Days Payable Outstanding & the Perfect Purchase Order

Achieving the perfect purchase order at the lowest possible cost requires item data quality, automation, vendor engagement and efficient receiving. Quality item data will prevent costly errors – this includes up-to-date vendor pricing.  An automated procurement process allows for a continuous review of inventory levels to protect safety thresholds in support of JIT.  Furthermore the system should look for consolidation opportunities to reduce overall procurement costs.


With a truly integrated system, all the information relating to a vendor transaction is available in real-time to procurement, warehousing and finance. With the right tools, supply chain will transform this transactional data into performance metrics that help provide direction on potential optimization opportunities.

Days Sales Outstanding & the Perfect Customer Order

The fastest way to turn a sale into cash is to deliver in full and on time – error-free from start to finish. Again supply chain plays an important role by ensuring the right balance between monies invested in inventory and desired service levels.


Data accuracy plays an important role in shortening order cycle times. In fact, data errors are often the reason the wrong product/quantity was shipped.  Picking errors occur for a multitude of reasons; the wrong product in the right bin, a pack was picked instead of an each, the list goes on.

Aiming for the Same Goal

When you think about it, almost all supply chain processes affect either DIO, DPO or DSO in some way. At the end of the day, supply chain and finance both aim for business success – both can and should be considered business leaders.


I just read a blog post entitled How do you feel when someone mentions predictive analytics? Well, I feel like it’s a good thing. How about you?


One commenter replied that predictive analytics = forecasting and that it’s just a different label for the same thing. Well, true enough, given that the verb predict is synonymous with the verb forecast.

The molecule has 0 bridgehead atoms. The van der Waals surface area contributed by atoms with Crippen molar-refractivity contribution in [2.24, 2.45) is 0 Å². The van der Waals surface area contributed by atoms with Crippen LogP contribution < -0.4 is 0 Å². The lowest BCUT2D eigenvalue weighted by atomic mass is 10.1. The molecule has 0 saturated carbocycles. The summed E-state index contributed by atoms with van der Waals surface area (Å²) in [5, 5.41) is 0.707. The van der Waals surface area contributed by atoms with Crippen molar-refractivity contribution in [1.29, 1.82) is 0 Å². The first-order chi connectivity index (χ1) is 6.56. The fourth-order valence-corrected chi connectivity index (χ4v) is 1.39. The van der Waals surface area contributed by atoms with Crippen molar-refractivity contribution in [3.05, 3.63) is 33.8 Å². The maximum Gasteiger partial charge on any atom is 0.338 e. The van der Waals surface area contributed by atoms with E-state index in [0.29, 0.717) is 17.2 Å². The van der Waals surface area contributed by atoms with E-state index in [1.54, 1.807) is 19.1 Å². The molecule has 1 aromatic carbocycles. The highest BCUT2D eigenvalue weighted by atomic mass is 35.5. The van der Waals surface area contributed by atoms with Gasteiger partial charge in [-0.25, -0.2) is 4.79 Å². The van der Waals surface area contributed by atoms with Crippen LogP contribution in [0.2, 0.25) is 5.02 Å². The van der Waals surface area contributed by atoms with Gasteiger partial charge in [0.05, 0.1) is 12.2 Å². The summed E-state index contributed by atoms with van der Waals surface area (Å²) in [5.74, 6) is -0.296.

I submit to you two other synonyms: examine and analyze. An analysis of your historical demand will lead to a better understanding of the numbers. When one understands the elements that drove demand in the past then one can review these elements and assess their validity going forward. The result is a forecast achieved using both quantitative and qualitative methods. This is a very good thing!


That said, it is important to measure forecast accuracy both before and after human intervention. Measuring the impact of revisions allows the forecaster to spot bias. Bias exists when forecast accuracy is repeatedly and negatively affected by one or more individuals.


In practice, predictive analytics and forecasting should have the same meaning. Professional forecasters don’t blindly predict the future. Beyond looking for trends, they seek to understand the numbers. Nothing new here!  The big difference is that today’s forecaster is equipped with modern technology and fun stuff like graphical reporting. One thing I can tell you for sure is how forecasters feel about modern technology — pretty darn good thank you very much!

Seasonal variations in consumption occur for many reasons; summer, back to school, various holidays. In fact, most industries experience annually recurring spikes in demand — even healthcare as they prepare for the dreaded flu season. Furthermore, the duration of a season differs depending on geography and demographics.

Having recognized the existence of a seasonal pattern, one must anticipate its future effect on inventories. To understand seasonal differences in consumption, forecasters look at an item’s seasonal index. The calculation of an item’s seasonal index is quite simple. The first step is to calculate the average monthly demand for a given year. The second step is to divide the actual demand by the average demand. The result is the seasonal index.


A seasonal index of 1.2 indicates that 120% of average demand was consumed during that month. A seasonal index of .80 indicates that 80% of the average demand was consumed. Because seasons fluctuate, calculating the average seasonal index over a period of three years will provide a more accurate representation of a season’s impact on consumption.